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[Properly set] goals have been shown to increase performance on well over 100 different tasks involving more than 40,000 participants in at least eight countries working in laboratory, simulation, and field settings. The dependent variables have included quantity, quality, time spent, costs, job behavior measures, and more. The time spans have ranged from 1 minute to 25 years. The effects are applicable not only to the individual but to groups, organizational units, and entire organizations. The effects have been found using experimental, quasi-experimental, and correlational designs. Effects have been obtained whether the goals are assigned, self-set, or set participatively. In short, goal-setting theory is among the most valid and practical theories of motivation in psychology.1
Is that true? Yes.
-Truck drivers were first instructed to do their best – to transport as much material as fast as possible. No change. After being helped through a goal-setting process similar to the one I’m about to describe, the truck drivers earned their company an extra $2.7 million dollars over the next 4 months.2
-After going through a 1-day goal setting workshop, tree loggers immediately started increasing their performance. The additional woodcut over the following 3 months was estimated to be worth a quarter of a million dollars.3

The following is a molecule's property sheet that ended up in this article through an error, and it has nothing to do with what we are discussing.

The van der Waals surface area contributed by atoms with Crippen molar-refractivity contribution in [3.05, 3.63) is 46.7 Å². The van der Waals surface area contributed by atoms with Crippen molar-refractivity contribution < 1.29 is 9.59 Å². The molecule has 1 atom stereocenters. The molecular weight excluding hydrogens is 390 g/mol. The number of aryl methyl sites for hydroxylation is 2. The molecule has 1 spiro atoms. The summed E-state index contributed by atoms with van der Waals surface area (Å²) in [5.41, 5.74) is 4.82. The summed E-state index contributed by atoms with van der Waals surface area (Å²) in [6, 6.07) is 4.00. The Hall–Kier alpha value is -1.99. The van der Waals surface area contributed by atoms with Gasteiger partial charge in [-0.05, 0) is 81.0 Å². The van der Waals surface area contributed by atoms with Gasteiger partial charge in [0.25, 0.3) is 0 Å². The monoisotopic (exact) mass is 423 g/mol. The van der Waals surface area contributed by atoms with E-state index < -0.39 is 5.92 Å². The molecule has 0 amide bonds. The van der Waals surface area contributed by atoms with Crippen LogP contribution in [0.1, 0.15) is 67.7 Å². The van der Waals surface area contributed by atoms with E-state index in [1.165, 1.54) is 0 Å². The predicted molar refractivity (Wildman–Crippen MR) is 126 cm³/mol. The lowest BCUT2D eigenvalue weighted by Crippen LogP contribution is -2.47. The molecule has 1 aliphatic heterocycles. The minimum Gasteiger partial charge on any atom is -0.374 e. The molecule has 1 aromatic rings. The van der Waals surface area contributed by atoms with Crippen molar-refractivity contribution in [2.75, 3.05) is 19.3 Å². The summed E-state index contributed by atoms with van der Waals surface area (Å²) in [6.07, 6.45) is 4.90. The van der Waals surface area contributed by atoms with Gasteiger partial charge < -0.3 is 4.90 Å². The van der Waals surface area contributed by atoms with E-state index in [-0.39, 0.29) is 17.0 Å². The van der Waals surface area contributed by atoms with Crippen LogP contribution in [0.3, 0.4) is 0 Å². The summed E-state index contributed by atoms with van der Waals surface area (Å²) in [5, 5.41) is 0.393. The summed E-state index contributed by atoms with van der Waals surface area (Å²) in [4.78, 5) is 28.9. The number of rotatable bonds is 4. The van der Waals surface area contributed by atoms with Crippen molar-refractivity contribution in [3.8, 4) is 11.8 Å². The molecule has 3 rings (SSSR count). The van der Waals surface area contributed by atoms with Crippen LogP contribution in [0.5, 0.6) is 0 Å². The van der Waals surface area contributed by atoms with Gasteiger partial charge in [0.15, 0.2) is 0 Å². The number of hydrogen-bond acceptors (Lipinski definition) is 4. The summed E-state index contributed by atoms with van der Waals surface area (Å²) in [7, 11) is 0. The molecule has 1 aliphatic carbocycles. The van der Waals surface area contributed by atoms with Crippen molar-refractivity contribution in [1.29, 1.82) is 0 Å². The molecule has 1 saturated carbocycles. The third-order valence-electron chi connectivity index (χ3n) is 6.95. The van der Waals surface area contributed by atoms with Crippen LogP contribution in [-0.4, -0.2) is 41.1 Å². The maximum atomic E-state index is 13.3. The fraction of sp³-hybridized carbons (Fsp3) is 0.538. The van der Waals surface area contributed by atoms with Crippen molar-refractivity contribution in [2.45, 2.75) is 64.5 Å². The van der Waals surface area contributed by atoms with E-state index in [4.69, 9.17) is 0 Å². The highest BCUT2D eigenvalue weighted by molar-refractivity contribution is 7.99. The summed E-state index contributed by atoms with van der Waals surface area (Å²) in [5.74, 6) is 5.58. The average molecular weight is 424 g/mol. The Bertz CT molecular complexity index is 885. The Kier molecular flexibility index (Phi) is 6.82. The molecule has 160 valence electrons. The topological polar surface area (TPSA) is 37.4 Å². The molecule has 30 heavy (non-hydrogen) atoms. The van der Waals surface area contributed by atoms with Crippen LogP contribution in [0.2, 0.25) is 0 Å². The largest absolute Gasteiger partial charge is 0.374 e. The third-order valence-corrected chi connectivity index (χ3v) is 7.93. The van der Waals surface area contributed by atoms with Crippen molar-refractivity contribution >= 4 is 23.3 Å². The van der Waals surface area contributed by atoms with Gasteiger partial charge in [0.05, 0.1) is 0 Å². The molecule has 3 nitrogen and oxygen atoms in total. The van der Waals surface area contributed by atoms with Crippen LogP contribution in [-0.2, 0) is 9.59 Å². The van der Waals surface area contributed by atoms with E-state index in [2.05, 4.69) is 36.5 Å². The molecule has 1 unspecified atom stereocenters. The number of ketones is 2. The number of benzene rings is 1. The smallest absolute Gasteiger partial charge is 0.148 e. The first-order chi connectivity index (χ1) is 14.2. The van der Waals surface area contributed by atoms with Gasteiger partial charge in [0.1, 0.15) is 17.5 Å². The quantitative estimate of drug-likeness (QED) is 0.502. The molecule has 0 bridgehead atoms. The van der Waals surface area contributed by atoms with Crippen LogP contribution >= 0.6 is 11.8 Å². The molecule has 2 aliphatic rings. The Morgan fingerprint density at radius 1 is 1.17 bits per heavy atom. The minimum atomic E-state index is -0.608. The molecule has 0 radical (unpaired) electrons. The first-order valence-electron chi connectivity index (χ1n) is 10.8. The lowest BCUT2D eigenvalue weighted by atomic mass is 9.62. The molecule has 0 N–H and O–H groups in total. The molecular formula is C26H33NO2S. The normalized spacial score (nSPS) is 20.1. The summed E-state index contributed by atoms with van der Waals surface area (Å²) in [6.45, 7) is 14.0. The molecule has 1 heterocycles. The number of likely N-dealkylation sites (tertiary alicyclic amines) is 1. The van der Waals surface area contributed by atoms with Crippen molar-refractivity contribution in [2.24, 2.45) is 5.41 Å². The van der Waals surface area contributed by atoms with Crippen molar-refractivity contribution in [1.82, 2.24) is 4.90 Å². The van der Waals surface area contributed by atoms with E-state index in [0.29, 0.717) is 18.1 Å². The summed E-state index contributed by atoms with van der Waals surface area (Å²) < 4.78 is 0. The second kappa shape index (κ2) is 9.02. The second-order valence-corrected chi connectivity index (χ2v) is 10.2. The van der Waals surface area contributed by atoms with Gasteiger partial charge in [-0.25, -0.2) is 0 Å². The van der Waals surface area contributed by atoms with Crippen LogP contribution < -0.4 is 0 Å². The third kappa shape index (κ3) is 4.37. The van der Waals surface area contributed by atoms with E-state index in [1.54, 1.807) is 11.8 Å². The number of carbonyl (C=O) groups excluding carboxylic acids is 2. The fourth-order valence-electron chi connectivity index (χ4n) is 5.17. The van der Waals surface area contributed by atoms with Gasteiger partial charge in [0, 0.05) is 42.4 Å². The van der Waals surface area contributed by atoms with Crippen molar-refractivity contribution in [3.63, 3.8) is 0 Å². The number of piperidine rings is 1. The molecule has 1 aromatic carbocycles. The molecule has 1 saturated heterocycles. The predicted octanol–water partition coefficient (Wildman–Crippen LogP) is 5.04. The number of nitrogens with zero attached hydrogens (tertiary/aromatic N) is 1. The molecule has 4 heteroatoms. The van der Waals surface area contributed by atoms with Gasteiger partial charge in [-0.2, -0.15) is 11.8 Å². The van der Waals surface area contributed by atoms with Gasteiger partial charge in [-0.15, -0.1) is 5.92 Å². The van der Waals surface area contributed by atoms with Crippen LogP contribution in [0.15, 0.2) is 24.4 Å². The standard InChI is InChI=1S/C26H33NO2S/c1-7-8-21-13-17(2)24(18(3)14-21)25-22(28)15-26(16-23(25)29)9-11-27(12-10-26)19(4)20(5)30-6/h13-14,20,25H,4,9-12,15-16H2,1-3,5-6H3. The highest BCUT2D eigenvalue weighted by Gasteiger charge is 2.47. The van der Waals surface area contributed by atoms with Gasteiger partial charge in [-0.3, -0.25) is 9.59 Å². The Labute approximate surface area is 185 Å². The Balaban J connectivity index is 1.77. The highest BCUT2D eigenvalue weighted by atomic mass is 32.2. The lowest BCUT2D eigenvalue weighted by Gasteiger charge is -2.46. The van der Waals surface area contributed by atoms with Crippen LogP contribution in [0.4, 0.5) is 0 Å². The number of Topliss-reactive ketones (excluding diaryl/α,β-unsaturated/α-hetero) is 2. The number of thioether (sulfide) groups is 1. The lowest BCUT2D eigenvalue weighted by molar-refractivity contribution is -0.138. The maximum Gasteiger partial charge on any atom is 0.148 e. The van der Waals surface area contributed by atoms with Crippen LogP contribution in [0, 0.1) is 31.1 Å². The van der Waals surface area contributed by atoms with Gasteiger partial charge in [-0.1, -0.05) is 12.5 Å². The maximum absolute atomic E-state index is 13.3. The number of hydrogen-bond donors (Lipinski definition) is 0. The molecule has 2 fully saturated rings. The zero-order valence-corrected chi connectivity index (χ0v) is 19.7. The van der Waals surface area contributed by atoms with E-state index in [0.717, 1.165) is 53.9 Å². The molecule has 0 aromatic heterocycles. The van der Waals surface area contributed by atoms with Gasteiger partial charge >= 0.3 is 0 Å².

-College students who were more likely to set effective goals were also less likely to procrastinate.4
The components required for effective goal-setting are provided below.
What You Will Learn
Effective Goal-Setting: Specific vs. Vague
In one study, engineers and scientists were told to do their best. In another, unionized telecommunications employees were told to do their best. For both groups, those who were instead told to hit a specific target did better, receiving higher ratings and also reporting higher job satisfaction.5,6
There are four major reasons why specific goals are so much more effective than vague ones:
- It is easier to get feedback for specific goals, and feedback is one of the most important requirements for progress. For example, one could have the goal of getting more fit. Without having defined what ‘fit’ means, progress is difficult to gauge. On the other hand, if the goal is structured as being able to run 2 miles and having biceps with a diameter of 14″ within the next 3 months, one can immediately know how they’re doing and if they need to make any changes.